# Find the Variance of random variable $Y=\int_{0}^{2}X(t)dt$

If $X(t)$ is stationary process having mean value $E[X(t)]=3$ and autocorrelation function $R_{xx}(\tau)=9+2e^{-|\tau|}$.The variance of random variable $Y=\int_{0}^{2}X(t)dt$ will be____

$(A)1$

$(B)2.31$

$(C)4.54$

$(D)0$

I have no idea how to solve this but I tried like this

$$E[X^2]=R_{xx}(0)=11$$ $$E[X]^2=9$$

\begin{align} Var(Y)&=\int_{0}^{2}Var(X(t))dt\\ &=\int_{0}^{2}E[X^2(t)]-E[X]^2dt\\ &=\int_{0}^{2}2dt\\ &=4 \end{align}

But its not in the options.

• There doesn't exist any such process unless "autocorrelation" is replaced by "autocovariance." That's because the size of the autocorrelation cannot exceed $1$, whereas $R$ obviously gets much larger than that. Another clue that $R$ cannot be autocorrelation is that the mean and autocorrelation alone do not determine the variance of any function of $X$ that depends on its scale--and that obviously includes $Y$.
– whuber
Commented Nov 15, 2017 at 18:51

First of all: The error of your approach was to pull out the integral from the Variance function. While this works (under some conditions) for the expected value, it doesn't for $$E\left[\left(\int_0^2X(t)dt\right)^2\right],$$ due to the square term.

Note that:

• You can calculate $E[Y]$ by interchanging integration and expected value.
• $E[Y]^2$ can be calculated by using \begin{align}E[Y^2]&=E\left[\left(\int_0^2X(t)dt\right)\left(\int_0^2X(s)ds\right)\right]\\ &=\int_0^2\int_0^2E[X(t)X(s)]dt~ds\\ &=\int_0^2\int_0^2R(t-s)dt~ds\\ &\left(=\int_{-2}^2(2-|x|)R(x)dx\right) \end{align}

Altogether, this should yield answer $(C)$.

EDIT: I used the identity $$\int_0^a\int_0^a f(x-y) dx~dy =\int_{-a}^a (a-|z|)f(z) dz$$ for the last part (Proof), but it's not needed. You can also directly calculate the double integral. Just split it into a positive and negative part, in order to get rid of the absolute term in the exponent. After that it's plain calculation.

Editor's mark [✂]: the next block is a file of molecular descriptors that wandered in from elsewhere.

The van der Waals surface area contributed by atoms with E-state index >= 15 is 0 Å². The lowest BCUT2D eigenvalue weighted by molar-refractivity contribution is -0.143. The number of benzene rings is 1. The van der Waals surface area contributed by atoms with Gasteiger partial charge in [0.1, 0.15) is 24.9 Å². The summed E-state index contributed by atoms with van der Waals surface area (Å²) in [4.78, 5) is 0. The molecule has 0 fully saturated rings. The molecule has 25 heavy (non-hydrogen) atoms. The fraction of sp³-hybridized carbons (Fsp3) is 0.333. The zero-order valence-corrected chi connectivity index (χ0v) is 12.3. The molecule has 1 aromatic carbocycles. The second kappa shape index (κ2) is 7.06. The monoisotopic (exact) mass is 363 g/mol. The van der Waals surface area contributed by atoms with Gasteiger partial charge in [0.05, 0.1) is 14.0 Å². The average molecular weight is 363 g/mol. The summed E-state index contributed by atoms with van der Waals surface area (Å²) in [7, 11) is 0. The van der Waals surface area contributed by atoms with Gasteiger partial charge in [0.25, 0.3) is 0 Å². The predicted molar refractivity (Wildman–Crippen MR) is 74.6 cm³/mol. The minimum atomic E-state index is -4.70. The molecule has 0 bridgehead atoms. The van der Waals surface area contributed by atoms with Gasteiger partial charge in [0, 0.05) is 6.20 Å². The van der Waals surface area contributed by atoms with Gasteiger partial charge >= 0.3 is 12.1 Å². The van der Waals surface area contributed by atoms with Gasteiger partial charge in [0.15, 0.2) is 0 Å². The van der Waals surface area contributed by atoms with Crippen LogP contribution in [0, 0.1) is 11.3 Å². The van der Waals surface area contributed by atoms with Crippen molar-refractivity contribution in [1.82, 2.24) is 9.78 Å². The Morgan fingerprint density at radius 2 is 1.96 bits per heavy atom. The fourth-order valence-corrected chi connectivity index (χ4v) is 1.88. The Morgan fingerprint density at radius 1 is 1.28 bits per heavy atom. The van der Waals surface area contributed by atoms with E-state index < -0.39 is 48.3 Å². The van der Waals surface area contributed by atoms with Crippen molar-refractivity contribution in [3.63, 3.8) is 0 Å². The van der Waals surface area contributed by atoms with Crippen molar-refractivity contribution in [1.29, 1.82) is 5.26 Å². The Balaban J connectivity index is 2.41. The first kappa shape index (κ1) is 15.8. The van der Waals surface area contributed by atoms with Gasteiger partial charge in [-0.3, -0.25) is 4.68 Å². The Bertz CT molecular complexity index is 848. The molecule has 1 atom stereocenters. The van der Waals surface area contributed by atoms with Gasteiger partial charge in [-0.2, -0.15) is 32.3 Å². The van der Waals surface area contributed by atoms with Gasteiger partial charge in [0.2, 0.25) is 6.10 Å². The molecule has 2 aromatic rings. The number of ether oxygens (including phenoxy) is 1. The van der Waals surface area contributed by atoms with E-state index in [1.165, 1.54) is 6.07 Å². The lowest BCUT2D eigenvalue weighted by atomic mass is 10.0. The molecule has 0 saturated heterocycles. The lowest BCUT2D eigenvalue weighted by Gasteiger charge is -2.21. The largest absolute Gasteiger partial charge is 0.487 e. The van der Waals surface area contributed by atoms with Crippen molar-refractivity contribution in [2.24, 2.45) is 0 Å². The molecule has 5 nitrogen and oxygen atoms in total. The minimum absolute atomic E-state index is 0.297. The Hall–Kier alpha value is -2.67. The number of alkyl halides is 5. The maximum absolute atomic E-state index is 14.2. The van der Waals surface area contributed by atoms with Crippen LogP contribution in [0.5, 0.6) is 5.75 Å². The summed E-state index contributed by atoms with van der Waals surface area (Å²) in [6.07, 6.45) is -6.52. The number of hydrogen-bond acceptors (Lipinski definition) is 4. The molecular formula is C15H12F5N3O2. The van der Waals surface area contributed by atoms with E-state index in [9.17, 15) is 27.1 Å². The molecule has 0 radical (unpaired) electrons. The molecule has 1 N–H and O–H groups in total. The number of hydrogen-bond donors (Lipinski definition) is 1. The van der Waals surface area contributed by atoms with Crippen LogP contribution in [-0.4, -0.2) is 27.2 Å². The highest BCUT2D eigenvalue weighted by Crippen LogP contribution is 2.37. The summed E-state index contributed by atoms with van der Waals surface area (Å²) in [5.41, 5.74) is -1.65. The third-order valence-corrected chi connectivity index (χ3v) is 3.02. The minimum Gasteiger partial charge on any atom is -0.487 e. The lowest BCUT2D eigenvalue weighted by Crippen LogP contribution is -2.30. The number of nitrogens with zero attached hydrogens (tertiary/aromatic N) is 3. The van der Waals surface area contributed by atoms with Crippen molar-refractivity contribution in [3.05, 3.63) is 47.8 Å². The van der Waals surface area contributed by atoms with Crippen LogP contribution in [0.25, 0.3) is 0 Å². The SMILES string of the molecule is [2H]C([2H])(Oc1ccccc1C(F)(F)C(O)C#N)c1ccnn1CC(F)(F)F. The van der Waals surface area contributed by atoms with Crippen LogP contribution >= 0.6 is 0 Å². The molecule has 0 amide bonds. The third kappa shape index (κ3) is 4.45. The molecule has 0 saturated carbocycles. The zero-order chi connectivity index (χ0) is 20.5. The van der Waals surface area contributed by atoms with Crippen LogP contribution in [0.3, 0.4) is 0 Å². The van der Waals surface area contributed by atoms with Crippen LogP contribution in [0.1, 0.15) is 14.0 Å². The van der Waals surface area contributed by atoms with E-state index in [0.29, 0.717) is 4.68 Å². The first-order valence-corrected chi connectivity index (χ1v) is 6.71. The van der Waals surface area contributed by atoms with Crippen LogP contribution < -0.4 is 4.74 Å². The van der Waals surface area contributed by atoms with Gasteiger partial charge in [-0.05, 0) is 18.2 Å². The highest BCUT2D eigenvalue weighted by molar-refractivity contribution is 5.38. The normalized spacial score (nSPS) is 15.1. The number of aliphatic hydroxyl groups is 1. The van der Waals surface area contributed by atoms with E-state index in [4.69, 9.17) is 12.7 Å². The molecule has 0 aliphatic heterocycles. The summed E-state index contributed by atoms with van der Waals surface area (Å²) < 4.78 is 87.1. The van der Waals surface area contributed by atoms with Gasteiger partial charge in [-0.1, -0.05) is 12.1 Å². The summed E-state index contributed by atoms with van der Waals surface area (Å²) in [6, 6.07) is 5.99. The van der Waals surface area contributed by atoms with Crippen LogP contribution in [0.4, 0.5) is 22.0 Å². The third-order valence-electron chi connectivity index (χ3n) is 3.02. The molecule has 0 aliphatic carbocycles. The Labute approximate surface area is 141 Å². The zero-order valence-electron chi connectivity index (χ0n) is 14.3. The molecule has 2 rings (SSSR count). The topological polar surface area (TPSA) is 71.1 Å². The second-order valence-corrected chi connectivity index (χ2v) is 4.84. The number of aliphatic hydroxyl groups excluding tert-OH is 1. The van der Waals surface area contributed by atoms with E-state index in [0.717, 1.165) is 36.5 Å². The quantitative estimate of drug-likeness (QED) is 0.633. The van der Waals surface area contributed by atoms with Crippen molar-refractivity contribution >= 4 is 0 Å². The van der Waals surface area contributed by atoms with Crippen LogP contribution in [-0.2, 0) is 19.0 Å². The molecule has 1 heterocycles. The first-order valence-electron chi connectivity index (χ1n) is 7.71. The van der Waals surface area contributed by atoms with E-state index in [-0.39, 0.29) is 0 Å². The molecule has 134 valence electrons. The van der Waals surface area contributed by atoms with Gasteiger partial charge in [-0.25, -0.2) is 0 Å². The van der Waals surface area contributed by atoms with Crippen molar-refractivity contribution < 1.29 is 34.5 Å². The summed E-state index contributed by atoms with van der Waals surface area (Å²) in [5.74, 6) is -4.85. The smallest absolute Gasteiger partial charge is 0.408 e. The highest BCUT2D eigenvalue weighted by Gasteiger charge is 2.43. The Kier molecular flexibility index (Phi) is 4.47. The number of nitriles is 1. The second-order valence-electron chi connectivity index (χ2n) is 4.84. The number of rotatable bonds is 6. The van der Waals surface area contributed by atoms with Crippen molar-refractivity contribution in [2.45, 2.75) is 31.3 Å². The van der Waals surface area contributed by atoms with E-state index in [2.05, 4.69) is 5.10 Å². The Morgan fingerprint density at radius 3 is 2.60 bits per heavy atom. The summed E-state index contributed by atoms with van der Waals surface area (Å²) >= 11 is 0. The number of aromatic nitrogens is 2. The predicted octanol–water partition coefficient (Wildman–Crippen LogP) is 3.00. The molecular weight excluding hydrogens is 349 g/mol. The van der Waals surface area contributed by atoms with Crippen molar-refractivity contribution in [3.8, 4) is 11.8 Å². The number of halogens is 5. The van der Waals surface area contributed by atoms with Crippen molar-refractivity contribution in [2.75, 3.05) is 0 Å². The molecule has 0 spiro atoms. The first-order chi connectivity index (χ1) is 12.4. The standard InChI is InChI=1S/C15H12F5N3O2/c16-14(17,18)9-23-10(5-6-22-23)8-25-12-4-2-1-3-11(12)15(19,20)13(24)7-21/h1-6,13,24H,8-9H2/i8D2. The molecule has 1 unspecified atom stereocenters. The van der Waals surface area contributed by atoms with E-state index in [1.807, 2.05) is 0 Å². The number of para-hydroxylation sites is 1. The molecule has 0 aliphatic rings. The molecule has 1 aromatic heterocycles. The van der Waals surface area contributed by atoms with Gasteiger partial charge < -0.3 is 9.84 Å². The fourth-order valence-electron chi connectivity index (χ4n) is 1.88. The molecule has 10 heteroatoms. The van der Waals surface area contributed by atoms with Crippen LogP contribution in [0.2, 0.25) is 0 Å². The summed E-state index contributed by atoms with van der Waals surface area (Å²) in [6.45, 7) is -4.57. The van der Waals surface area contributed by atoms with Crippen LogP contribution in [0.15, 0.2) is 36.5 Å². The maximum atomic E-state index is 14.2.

EDIT2: Note that \begin{align} \int_0^2\int_0^2R(t-s)dt~ds&=\int_0^2\int_0^2 9+2\exp^{-|t-s|}dt~ds\\ &=36+2\int_0^2\int_0^2\exp^{-|t-s|}dt~ds\\ &=36+2\left(\int_0^2\int_s^2\exp^{-(t-s)}dt~ds+\int_0^2\int_0^s\exp^{t-s}dt~ds\right). \end{align}

• @Eldioo Can you help me how did you change from this integration $$\int_0^2\int_0^2R(t-s)dt~ds$$ to this integration please. $$\int_{-2}^2(2-|x|)R(x)dx$$ Commented Nov 15, 2017 at 10:27
• @Xi'an did'nt get you ? should I ask another question for this? Commented Nov 15, 2017 at 16:33
• @Rohit If you don't know how to calculate the double integral, check my edit. Does that clear things up or do you want another hint? Commented Nov 15, 2017 at 18:00
• @Eldioo can you do it with the double integral without the identity I am not getting how to do at the last part. Commented Nov 15, 2017 at 18:12
• @Eldioo Can you provide me any link for that identity of integration please Commented Nov 15, 2017 at 19:36

Hint #1: The equality $$Var(Y)=\int_{0}^{2}Var(X(t))dt$$ is incorrect

Hint #2: If you are unfamiliar with continuous time process, try to use first a (Riemann) discretisation of the integral.

Hint #3: this question has already been asked on X validated.